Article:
Another contributing factor to the lack of success in using optical images is the image file format we use. Currently, all of the satellite images we use are downloaded as JPEGs, a format reduces file size by distorting sharp edges in images. Because we are trying to detect tiny objects with sharp edges (power lines and pylons), JPEG makes them less visible.

The JPEG'd image has less distinct lines.
Left: Noisy JPEG'd image, Right: Clean PNG image

SAR Images

With SAR images, we were again limited to training in South Africa. The western African countries we investigated didn't have enough label data for power lines with metal pylons. It is possible that this is because there aren't many metal pylons in these countries, or it could simply be that they haven't been recorded as throughly as in South Africa.

There, about half of power lines could be accurately detected using SAR images. The success of the model was highly terrain dependent. Lines could not be detected in mountains, for example. Given that, in these situations, the lines aren’t visible to humans either, this seems to be a fundamental technical limitation of the imagery.

The algorithm perfectly traces a power line when it goes over smooth terain like farmland.
Correct prediction in farmland

Other times, mountainous terrain gives false positives - the program guesses the existence of a power line where there isn’t one. This problem could be solved by preprocessing the data to remove tiles with mountains in them or by adding Landsat images as an additional input which would allow the program detect what sorts of terrain it is seeing and avoid false positives accordingly.

The SAR image of mountains looks sort of like power lines, so the algorithm produces a false positive.
False positive in mountainous areas
The power lines aren't visible in the SAR image because there is so much noise from the surrounding moutnains.
Left: SAR Image, Right: Known power line Locations

Currently, our program is about 75% accurate (for a given image, there is a 75% chance that the program correctly decided whether or not it has a power line in it). This can be tuned to favor completeness of up to 85% (i.e. 85% of images with power lines are identified as having power lines) or precision of up to 80% (i.e. 80% of images identified as having power lines actually have power lines in them).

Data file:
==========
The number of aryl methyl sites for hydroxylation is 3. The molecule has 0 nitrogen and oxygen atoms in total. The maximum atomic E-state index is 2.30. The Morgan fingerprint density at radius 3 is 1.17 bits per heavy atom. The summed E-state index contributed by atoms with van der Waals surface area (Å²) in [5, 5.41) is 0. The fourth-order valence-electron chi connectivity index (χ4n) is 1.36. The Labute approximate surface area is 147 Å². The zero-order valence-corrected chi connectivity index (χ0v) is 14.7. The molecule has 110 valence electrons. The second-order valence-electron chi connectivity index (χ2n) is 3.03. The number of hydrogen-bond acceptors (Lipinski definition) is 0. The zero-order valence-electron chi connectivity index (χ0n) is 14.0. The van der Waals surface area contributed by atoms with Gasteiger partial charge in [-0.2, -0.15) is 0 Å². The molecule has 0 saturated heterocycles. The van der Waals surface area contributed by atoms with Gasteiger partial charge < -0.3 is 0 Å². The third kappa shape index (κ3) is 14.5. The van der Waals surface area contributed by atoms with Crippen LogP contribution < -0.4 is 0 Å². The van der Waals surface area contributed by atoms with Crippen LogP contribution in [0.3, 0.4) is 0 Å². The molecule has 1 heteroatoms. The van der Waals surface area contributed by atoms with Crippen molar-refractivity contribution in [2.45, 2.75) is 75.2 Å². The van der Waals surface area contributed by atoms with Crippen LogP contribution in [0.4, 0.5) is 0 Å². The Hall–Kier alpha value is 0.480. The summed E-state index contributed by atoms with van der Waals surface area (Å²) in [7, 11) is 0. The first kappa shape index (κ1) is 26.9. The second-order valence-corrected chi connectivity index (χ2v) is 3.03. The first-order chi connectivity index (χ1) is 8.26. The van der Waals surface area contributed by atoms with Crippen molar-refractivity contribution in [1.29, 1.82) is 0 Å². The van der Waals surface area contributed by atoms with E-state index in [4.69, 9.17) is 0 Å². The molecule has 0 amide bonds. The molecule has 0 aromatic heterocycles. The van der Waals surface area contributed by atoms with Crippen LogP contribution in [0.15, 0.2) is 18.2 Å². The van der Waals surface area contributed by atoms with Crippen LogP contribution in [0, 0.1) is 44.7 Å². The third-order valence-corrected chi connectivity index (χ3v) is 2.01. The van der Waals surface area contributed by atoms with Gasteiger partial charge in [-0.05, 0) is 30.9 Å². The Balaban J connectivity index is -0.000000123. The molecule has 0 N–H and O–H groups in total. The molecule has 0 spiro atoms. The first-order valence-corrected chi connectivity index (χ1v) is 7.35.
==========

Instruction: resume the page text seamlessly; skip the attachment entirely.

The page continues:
An interactive map showing the model's predictions in an area of South Africa with a lot of power lines


Role of Machine Learning in Satellite Image Analysis

Currently, our model is not able to satisfactorily identify power lines from satellite images on its own. However, models like ours serve as a perfect compliment to current mapping techniques. Models like ours could be used to direct mappers on platforms like Mapswipe to areas that are most likely to have objects of interest, significantly increasing the amount of objects found with a given amount of work. OSM mappers could edit the guesses that these models make instead of tracing from scratch. To map Africa's high voltage power lines, we recommend using our model to prioritize images are tasked to human reviewers who look at each image and decide whether or not it actually contains power lines. If more detail is needed, the reviewers could trace the power lines. With more work, we hope our model will need less human input - it would trace the lines itself, the reviewer just makes small changes and approves the results.

Further Steps

Though the current solution to detecting high voltage power lines is workable, it could be significantly improved. Additionally, much of the research needed to needed to improve quality on high voltage lines could also be applied to low voltage lines.

The step that will most directly improve the current model would be adding more bands of imagery to the data. If we combined SAR data with optical or near-infrared images, the model could learn which areas are mountains, forests, and cities and avoid false positives. We could also implement a image classification model, which would give less granular but potentially more accurate information about where power lines are.

There are also a variety of smaller changes we could make that could significantly improve preformance. By varying things like how many images the machine learning algorithm views at once, how much weight it puts on individual wrong answers, and a host of other parameters, we could optimize our model. Given that our current parameters were already carefully tuned for optical images, there probably isn't a lot of work to be done here - but it could yield a few percentage points of improvement.

We could also do more work to make optical images a viable option, like switching to from JPEG to PNG images and creating a dataset with more accurate line locations, perhaps by by manually tracing over imagery. We could also create a dataset of pylon locations. These would probably necessary steps for detecting low voltage lines.

UPDATE - Read all about the updated methodology in Mapping the Electric Grid.